Cambridge Analytica, the Trump campaign's data company, used its massive cache of 220 million records to build a tool that helps consumers better understand what companies know about them.
Imagine: Against all odds your little-known tech company helped Donald Trump become president of the United States. What's next?
Spread holiday cheer, of course.
Cambridge Analytica, a UK-based analytics firm with a database that contains over 5,000 demographic and psychographic data points on more than 220 million individual consumers, made a splash in the US market as the Trump campaign's data partner. The company now plans to use its massive cache to help corporations in verticals like finance, healthcare, and media target, market to, and activate consumers. "Our data is based on you as an individual," said CEO Alexander Nix in an interview with TechRepublic, and not simply a "model representation of an individual."
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During the holiday season Cambridge Analytica used its data stockpile to create a tool called Holidata that helps consumers better understand what companies know about them. "The database draws from two primary data sources," said Nix, including "aggregated commercial transactions from our data partners and [our] primary research data collected via proprietary online surveys. [We] combine both data sources to provide segments of the population that are key to an effective microtargeting campaign; large enough to make an impact but detailed enough to give marketers a clear narrative."
The tool prompts users to enter location information, then feeds back demographic information. "When customers are described in broad strokes it's difficult to find a message that can reach them. Big data allows a company to analyze its customers in sufficient detail to find a message that appeals to them as individuals," Nix said. "We had a lot of fun designing segments that would pique interest over the festive season."
The Holidata tool ranked consumer data in six holiday-related categories for each state and Washington, D.C.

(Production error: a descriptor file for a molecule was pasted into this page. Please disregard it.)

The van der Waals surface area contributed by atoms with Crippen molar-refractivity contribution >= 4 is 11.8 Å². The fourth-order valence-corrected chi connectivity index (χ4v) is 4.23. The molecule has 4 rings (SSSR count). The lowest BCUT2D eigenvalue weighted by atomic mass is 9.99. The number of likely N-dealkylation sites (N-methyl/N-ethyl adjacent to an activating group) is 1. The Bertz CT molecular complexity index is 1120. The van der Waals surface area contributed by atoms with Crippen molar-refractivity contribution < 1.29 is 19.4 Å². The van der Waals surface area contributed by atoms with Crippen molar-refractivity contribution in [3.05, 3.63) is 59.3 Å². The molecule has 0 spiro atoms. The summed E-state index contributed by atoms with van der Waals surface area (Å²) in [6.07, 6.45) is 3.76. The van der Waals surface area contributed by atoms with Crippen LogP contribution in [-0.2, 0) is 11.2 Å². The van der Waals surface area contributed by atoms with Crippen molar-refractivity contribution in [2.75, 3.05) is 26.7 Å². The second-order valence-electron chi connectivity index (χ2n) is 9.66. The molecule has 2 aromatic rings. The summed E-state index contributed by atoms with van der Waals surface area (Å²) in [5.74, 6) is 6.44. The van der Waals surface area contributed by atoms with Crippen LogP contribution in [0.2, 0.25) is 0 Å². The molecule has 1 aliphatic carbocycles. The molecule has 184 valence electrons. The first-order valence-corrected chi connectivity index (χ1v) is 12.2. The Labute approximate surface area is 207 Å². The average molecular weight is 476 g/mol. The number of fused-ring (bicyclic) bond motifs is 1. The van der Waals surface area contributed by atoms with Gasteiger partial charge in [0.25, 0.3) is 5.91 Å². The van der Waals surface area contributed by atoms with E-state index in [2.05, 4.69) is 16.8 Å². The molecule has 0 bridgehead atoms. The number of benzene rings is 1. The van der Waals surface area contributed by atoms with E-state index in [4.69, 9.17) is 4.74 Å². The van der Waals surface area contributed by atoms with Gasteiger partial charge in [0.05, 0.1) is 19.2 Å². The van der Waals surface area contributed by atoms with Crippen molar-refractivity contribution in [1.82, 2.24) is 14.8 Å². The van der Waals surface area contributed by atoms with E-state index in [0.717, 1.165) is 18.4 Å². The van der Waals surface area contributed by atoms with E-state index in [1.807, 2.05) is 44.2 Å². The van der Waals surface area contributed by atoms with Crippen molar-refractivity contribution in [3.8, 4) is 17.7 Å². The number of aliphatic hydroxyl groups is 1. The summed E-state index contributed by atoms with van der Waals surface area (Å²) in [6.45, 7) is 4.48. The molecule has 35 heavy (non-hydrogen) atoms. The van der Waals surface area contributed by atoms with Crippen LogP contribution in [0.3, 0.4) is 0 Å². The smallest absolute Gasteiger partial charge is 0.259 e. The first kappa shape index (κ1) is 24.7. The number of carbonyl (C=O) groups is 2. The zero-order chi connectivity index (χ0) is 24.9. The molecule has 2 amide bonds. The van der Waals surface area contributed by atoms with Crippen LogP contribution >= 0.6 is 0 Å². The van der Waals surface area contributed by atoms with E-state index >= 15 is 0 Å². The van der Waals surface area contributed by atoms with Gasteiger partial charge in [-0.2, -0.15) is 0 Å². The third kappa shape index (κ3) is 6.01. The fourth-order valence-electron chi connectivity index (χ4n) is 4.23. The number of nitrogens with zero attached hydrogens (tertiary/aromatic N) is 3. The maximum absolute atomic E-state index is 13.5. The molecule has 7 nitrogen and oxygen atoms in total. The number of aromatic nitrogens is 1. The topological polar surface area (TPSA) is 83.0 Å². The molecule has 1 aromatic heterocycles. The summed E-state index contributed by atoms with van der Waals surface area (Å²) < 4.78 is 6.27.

Mistletoe Mischief is based on individual-level data on extroverted personality types and the highest numbers of singles who might be looking for a holiday romance.
Big Spenders uses data on household income to calculate state averages for earnings, identifying where the biggest holiday spenders are most likely to be.
Super Parents shows the likely level of holiday preparation by parents on the basis of data on conscientious personality types.
Christmas Miracles shows by state how much more or less likely it is that a baby will be born in December than in the average month.
Jetsetters uses unique data models based on travel habits and expenditure, giving an insight into where in the US people might opt to spend the holidays away from home.
White Christmas is based on public data sources on climate and our own data on winter sports.
Using the "super parents" topic as an example Nix explained how the tool works. "The conscientiousness score was derived from [our] psychographic survey, which gathered responses to fifty questions from tens of thousands of US residents. Data on topics including propensity to postpone household chores and tidying your room were key to derive the level of insight required to evaluate conscientiousness. We then bolstered the survey data with commercial data. The models used for cooking preferences were derived by aggregating credit card transactions for purchases of telltale items, such as cooking equipment and raw ingredients. The Holidata ranking of states was then derived by comparing the product of average conscientiousness and propensity to cook at home in each state."
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The Holidata site concluded, for example, that Brooklyn, New York, contains a significant percentage of extroverted, affluent, single consumers who are likely to spend lavishly on gifts and travel during the holidays. Conversely, residents of rural South Dakota are unlikely to travel and spend very little on gifts.
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